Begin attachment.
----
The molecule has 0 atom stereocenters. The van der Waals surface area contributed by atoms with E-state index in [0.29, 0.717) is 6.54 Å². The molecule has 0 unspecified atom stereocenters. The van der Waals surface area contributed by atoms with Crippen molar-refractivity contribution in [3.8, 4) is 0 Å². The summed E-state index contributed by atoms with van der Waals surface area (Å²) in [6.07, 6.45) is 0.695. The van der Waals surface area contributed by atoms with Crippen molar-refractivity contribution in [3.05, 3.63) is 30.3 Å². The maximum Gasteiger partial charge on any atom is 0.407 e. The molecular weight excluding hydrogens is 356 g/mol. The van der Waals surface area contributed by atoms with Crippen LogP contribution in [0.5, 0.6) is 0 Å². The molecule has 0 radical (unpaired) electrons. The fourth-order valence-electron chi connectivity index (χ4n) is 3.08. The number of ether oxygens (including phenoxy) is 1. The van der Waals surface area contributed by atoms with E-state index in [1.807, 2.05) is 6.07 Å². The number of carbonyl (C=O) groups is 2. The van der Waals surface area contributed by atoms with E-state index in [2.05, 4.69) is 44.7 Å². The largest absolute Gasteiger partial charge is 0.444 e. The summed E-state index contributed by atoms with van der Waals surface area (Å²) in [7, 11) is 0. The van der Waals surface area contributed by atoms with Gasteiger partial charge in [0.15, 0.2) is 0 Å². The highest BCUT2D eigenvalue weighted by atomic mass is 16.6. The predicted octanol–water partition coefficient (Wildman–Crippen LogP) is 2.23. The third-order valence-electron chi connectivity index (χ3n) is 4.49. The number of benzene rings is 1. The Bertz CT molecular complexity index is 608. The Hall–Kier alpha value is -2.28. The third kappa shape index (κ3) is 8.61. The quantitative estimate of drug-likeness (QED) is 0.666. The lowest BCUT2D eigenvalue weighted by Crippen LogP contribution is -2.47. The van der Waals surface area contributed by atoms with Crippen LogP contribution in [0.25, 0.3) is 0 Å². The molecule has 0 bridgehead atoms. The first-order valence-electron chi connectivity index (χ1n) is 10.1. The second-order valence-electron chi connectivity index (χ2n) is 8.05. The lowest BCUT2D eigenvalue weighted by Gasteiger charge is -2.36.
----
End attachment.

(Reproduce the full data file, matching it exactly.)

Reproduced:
The molecule has 0 atom stereocenters. The van der Waals surface area contributed by atoms with E-state index in [0.29, 0.717) is 6.54 Å². The molecule has 0 unspecified atom stereocenters. The van der Waals surface area contributed by atoms with Crippen molar-refractivity contribution in [3.8, 4) is 0 Å². The summed E-state index contributed by atoms with van der Waals surface area (Å²) in [6.07, 6.45) is 0.695. The van der Waals surface area contributed by atoms with Crippen molar-refractivity contribution in [3.05, 3.63) is 30.3 Å². The maximum Gasteiger partial charge on any atom is 0.407 e. The molecular weight excluding hydrogens is 356 g/mol. The van der Waals surface area contributed by atoms with Crippen LogP contribution in [0.5, 0.6) is 0 Å². The molecule has 0 radical (unpaired) electrons. The fourth-order valence-electron chi connectivity index (χ4n) is 3.08. The number of ether oxygens (including phenoxy) is 1. The van der Waals surface area contributed by atoms with E-state index in [1.807, 2.05) is 6.07 Å². The number of carbonyl (C=O) groups is 2. The van der Waals surface area contributed by atoms with E-state index in [2.05, 4.69) is 44.7 Å². The largest absolute Gasteiger partial charge is 0.444 e. The summed E-state index contributed by atoms with van der Waals surface area (Å²) in [7, 11) is 0. The van der Waals surface area contributed by atoms with Gasteiger partial charge in [0.15, 0.2) is 0 Å². The highest BCUT2D eigenvalue weighted by atomic mass is 16.6. The predicted octanol–water partition coefficient (Wildman–Crippen LogP) is 2.23. The third-order valence-electron chi connectivity index (χ3n) is 4.49. The number of benzene rings is 1. The Bertz CT molecular complexity index is 608. The Hall–Kier alpha value is -2.28. The third kappa shape index (κ3) is 8.61. The quantitative estimate of drug-likeness (QED) is 0.666. The lowest BCUT2D eigenvalue weighted by Crippen LogP contribution is -2.47. The van der Waals surface area contributed by atoms with Crippen LogP contribution in [0.25, 0.3) is 0 Å². The molecule has 0 bridgehead atoms. The first-order valence-electron chi connectivity index (χ1n) is 10.1. The second-order valence-electron chi connectivity index (χ2n) is 8.05. The lowest BCUT2D eigenvalue weighted by Gasteiger charge is -2.36.